Member for Flynn Ken O'Dowd made a final plea to voters on the campaign trail ahead of the 2019 election held on 18 May 2019. Ken spoke to media from his office on 17 May, unveiling his
Member for Flynn Ken O'Dowd made a final plea to voters on the campaign trail ahead of the 2019 election held on 18 May 2019. Ken spoke to media from his office on 17 May, unveiling his "biggest fan", Rocky the dog.

‘Ludicrous’: O’Dowd takes aim at Qld energy market

NUCLEAR energy has been touted as "critical" for lowering emissions by Member for Flynn Ken O'Dowd during a recent tirade against the Queensland Government.

In parliament last week Mr O'Dowd accused the Queensland Government of wanting to close Callide B power station in 2028, "10 years early".

He said the Liberal National Party would not close any coal-fired power stations without a suitable replacement.

"We can't take 700 MW out of the base-load power of the grid," he said.

"This is ludicrous."

The closure date was suggested in an Australian Energy Market Operator document released earlier this month which had revised dates for the technical end-of-life for coal-fired power plants.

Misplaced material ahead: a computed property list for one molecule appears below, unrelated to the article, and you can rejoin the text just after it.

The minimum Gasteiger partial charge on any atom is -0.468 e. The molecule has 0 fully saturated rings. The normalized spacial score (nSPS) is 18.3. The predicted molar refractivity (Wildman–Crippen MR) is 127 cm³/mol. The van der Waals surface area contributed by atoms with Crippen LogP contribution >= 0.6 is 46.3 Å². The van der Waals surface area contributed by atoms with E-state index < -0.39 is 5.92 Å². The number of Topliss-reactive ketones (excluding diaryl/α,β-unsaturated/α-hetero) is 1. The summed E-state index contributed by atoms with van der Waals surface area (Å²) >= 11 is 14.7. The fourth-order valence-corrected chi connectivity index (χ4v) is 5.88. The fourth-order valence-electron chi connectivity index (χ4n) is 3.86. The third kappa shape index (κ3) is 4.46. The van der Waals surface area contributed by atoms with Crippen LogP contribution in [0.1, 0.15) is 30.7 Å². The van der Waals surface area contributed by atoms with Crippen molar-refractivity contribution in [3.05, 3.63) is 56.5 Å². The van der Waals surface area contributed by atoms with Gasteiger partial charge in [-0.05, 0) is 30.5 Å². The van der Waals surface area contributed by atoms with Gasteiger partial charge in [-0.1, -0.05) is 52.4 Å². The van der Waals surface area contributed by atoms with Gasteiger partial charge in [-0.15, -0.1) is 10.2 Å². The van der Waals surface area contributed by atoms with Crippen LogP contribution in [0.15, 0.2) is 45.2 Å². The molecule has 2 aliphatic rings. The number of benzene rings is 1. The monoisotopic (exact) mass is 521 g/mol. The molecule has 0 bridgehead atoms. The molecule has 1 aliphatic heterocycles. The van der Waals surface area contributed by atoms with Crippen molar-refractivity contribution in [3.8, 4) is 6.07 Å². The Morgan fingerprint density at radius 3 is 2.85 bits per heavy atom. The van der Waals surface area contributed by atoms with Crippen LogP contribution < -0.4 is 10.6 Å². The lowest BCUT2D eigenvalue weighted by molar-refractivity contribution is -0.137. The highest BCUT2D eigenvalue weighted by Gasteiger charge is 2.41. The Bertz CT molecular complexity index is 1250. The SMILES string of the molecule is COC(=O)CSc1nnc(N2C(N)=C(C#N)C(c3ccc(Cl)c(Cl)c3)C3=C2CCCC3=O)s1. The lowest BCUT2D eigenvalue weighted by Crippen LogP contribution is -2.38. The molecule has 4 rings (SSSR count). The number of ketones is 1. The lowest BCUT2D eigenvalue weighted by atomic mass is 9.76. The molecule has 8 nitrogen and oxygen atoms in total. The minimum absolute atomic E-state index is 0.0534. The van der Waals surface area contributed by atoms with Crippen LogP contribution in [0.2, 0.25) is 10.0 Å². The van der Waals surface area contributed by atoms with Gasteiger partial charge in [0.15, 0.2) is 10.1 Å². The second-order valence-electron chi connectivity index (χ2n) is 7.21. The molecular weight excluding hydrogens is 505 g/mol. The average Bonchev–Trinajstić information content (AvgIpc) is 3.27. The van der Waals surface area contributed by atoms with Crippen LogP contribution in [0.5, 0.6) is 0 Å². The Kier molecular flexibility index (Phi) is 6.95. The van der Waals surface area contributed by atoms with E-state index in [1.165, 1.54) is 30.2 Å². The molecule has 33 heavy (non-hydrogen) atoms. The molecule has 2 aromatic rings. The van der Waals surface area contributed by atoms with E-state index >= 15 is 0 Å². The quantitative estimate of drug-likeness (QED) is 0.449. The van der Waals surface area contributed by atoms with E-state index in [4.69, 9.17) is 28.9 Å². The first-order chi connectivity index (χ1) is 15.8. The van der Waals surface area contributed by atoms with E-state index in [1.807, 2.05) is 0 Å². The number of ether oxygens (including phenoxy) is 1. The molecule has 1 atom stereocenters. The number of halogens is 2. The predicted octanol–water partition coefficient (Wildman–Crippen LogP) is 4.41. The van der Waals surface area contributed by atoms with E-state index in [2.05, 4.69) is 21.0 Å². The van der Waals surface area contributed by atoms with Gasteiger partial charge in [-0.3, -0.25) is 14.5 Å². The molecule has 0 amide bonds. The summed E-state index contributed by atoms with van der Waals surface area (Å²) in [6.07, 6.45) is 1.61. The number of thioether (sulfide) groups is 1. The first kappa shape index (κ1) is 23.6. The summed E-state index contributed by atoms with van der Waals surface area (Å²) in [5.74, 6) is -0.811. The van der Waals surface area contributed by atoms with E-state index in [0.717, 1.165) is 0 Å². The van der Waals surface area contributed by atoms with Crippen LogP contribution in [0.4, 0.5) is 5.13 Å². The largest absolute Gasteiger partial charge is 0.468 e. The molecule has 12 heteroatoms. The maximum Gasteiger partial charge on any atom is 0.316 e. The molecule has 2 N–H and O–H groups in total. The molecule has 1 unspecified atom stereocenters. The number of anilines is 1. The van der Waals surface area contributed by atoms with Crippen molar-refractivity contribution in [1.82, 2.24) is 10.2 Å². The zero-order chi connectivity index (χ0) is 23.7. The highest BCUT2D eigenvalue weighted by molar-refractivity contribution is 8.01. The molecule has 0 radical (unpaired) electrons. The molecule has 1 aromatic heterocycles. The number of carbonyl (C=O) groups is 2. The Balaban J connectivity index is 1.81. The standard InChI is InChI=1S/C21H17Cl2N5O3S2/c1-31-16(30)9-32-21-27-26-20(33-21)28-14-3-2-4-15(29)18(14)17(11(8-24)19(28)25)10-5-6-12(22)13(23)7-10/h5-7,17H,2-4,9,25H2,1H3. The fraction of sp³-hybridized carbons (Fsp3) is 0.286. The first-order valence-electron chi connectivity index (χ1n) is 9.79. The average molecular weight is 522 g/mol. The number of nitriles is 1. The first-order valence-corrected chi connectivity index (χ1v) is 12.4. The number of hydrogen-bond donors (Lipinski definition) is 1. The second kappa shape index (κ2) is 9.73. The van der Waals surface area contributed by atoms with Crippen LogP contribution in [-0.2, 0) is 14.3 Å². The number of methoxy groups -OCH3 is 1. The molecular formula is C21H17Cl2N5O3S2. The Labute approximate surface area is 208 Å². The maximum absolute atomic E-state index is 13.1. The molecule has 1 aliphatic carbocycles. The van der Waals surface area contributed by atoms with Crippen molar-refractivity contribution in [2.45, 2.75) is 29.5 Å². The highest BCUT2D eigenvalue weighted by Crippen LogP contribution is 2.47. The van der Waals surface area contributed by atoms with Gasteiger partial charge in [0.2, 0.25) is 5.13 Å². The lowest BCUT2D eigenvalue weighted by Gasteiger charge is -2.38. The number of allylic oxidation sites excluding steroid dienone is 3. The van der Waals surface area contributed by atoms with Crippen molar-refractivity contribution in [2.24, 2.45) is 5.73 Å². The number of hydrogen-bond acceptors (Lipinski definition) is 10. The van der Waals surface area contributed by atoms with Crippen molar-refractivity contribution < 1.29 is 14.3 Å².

It was previously suggested the CS Energy-owned plant would be open until 2038 - based on projections it would have a life cycle of 50 years.

Mr O'Dowd reiterated his support for assessing the viability of a high-efficiency low-emissions coal-fired power plant and the inquiry into nuclear power.

"I've recently copped a lot of flak in my electorate for putting up a proposal that nuclear power should be considered, and I'm pleased that there is a Senate inquiry going on into the future use of nuclear power," he said.

Queensland Energy Minister Dr Anthony Lynham said the Queensland Government had no plans to close Callide B in the near future.

"As the owners, we will decide when they will close," he said. "Queensland's transition to a renewable is gradual and planned, with just transition for any workers and communities impacted.

"And none of this will include nuclear options, which energy experts tell us we don't need."

Earlier this month the Australia Institute rejected suggestions Australia should adopt nuclear power.

The think tank's submission to the inquiry said establishing a nuclear power industry in Australia was not economically feasible because it's too expensive and takes too long to build.


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